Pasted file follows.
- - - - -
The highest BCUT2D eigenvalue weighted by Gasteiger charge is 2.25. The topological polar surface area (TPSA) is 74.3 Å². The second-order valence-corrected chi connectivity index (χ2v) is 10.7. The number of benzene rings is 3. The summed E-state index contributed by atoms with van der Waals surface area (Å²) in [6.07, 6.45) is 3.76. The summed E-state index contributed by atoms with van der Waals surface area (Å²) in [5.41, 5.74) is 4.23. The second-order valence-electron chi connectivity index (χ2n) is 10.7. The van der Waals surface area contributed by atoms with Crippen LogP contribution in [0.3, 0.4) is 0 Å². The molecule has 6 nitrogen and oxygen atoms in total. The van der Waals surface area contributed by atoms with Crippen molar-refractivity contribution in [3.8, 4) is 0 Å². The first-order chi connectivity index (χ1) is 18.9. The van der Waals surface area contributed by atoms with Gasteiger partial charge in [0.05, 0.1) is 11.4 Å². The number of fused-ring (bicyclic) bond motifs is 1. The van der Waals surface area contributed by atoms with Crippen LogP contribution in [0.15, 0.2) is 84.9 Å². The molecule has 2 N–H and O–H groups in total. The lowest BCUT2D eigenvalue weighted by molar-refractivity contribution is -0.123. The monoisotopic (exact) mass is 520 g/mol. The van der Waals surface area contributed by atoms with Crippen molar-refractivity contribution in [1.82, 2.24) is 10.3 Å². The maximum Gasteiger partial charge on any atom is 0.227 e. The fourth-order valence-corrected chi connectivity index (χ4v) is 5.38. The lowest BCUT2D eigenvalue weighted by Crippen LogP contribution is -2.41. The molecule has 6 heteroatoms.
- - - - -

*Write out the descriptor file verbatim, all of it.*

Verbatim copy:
The highest BCUT2D eigenvalue weighted by Gasteiger charge is 2.25. The topological polar surface area (TPSA) is 74.3 Å². The second-order valence-corrected chi connectivity index (χ2v) is 10.7. The number of benzene rings is 3. The summed E-state index contributed by atoms with van der Waals surface area (Å²) in [6.07, 6.45) is 3.76. The summed E-state index contributed by atoms with van der Waals surface area (Å²) in [5.41, 5.74) is 4.23. The second-order valence-electron chi connectivity index (χ2n) is 10.7. The van der Waals surface area contributed by atoms with Crippen LogP contribution in [0.3, 0.4) is 0 Å². The molecule has 6 nitrogen and oxygen atoms in total. The van der Waals surface area contributed by atoms with Crippen molar-refractivity contribution in [3.8, 4) is 0 Å². The first-order chi connectivity index (χ1) is 18.9. The van der Waals surface area contributed by atoms with Gasteiger partial charge in [0.05, 0.1) is 11.4 Å². The number of fused-ring (bicyclic) bond motifs is 1. The van der Waals surface area contributed by atoms with Crippen LogP contribution in [0.15, 0.2) is 84.9 Å². The molecule has 2 N–H and O–H groups in total. The lowest BCUT2D eigenvalue weighted by molar-refractivity contribution is -0.123. The monoisotopic (exact) mass is 520 g/mol. The van der Waals surface area contributed by atoms with Crippen molar-refractivity contribution in [1.82, 2.24) is 10.3 Å². The maximum Gasteiger partial charge on any atom is 0.227 e. The fourth-order valence-corrected chi connectivity index (χ4v) is 5.38. The lowest BCUT2D eigenvalue weighted by Crippen LogP contribution is -2.41. The molecule has 6 heteroatoms.